Spring is the best time for making new plans, getting a fresh perspective and the annual spring cleaning! While the spring clean is often relegated to the home or garage, it is by far more fun to get out to the barn and spring clean for your equine companions. Not sure where to start? Here is a simple list of to-do’s to get your barn and pasture spruced up for the spring season.
Hay Maintenance – This is a great time to clean up the hay storage area. Over the winter, questionable bales, chaff, and twine may have accumulated. This is the time to purge and prepare. Get old bales out of the barn to help prevent excess dust and mold. Sweeping and clearing things out now will make it much easier when the new hay comes in. While you’re at it, if you have a hay elevator, you may want to confirm it is in good repair and ready to go for the first cutting hay. It is a good idea to start thinking about how much hay you will need to purchase to get you through the upcoming season, secure a source, and plan a budget.
Stall Deep Clean – Uneven mats can be a real pain for day-to-day stall cleaning. This is a great time to pull mats, re-level stalls, and give the stall a deep clean. This may mean you will need to add some material and tamp it down get a good base so that the mats stay even as long as possible. Although re-leveling won’t need to be done every year, moving mats and disinfecting a year’s worth of horse mess is a good practice. Look for any damaged areas in the stall that may need to be fixed, replace boards, latches or fix any hardware that is in ill repair. Washing down the walls or even adding a fresh coat of paint on stall fronts to brighten up the barn will really freshen things up.
Scrub Feeders & Waterers – Give grain, hay, and mineral feeders a good scrub and replace items that are cracked, bent, or broken as they can lead to injury. If you were using heated buckets this winter, scrub them, stow cord in the bottom of the bucket and store them away for the summer. Thermal buckets can be used year-round as they help keep water cool in the summer which makes it more palatable for horses when it is hot outside and encourages them to drink more. If you are thinking about replacing your buckets, consider this – bright colors make it easier to see if a bucket needs to be cleaned.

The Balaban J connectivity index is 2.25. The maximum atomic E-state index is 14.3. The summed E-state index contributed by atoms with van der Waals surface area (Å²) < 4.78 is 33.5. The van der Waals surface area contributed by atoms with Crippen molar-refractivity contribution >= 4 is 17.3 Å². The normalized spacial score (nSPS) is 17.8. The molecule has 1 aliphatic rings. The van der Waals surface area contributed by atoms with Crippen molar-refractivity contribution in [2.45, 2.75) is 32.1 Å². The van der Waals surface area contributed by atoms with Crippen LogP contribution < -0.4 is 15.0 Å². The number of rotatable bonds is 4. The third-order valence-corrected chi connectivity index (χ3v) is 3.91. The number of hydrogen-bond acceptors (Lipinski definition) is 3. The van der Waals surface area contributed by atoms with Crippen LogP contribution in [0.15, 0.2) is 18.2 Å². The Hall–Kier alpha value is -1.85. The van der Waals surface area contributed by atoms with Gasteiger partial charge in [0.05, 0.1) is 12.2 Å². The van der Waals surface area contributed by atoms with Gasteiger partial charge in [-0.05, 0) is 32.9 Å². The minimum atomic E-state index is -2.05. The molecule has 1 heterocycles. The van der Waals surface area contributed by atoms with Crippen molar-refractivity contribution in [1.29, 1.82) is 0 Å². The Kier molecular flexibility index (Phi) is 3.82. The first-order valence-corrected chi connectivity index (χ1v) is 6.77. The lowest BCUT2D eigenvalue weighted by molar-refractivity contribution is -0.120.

Swap Out Seasonal Items – Wash and repair blankets before putting them up for the season. Bring out light sheets, fly sheets, fly masks and the like to make sure that they are ready to go and everything is in working order for each horse in the barn. Think about stocking up on fly spray or planning for fly management in the barn. Consider using natural fly control methods like Fly Predators or feed through supplements. If you use fans in the barn, make sure that they have enclosed motors to help improve safety. Most box fans have exposed motors and are not graded for agricultural use and can pose a significant fire risk, so it is important to avoid using them in the barn.
Clean & Organize Tack – If you haven’t been riding much over the winter, it’s important to clean tack and inspect it to make sure it is in safe, working condition. This is a great time of year to go through your tack room and organize. Spring tack swaps are a great place to unload some unneeded tack or find items that you will need for the upcoming season. If you can’t make it out to a local tack swap, there are a lot of great opportunities to buy and sell used tack items online.
Walk the Fence Line – Better weather usually means more turn out-time. Take a walk and inspect your fence lines to ensure that the fence is in good working order before turning horses out. Over the winter trees can fall on fences, deer can run through and cause damage or repairs that were needed at the end of the season got pushed off for warmer weather and need to be addressed now. If your horses have been in sacrifice areas for most of the winter, make sure that they are re-introduced to the fields gradually, so they don’t over graze. Spring is also a great time to consider adding additional fencing or updating fencing to make it more functional or safer for your horses.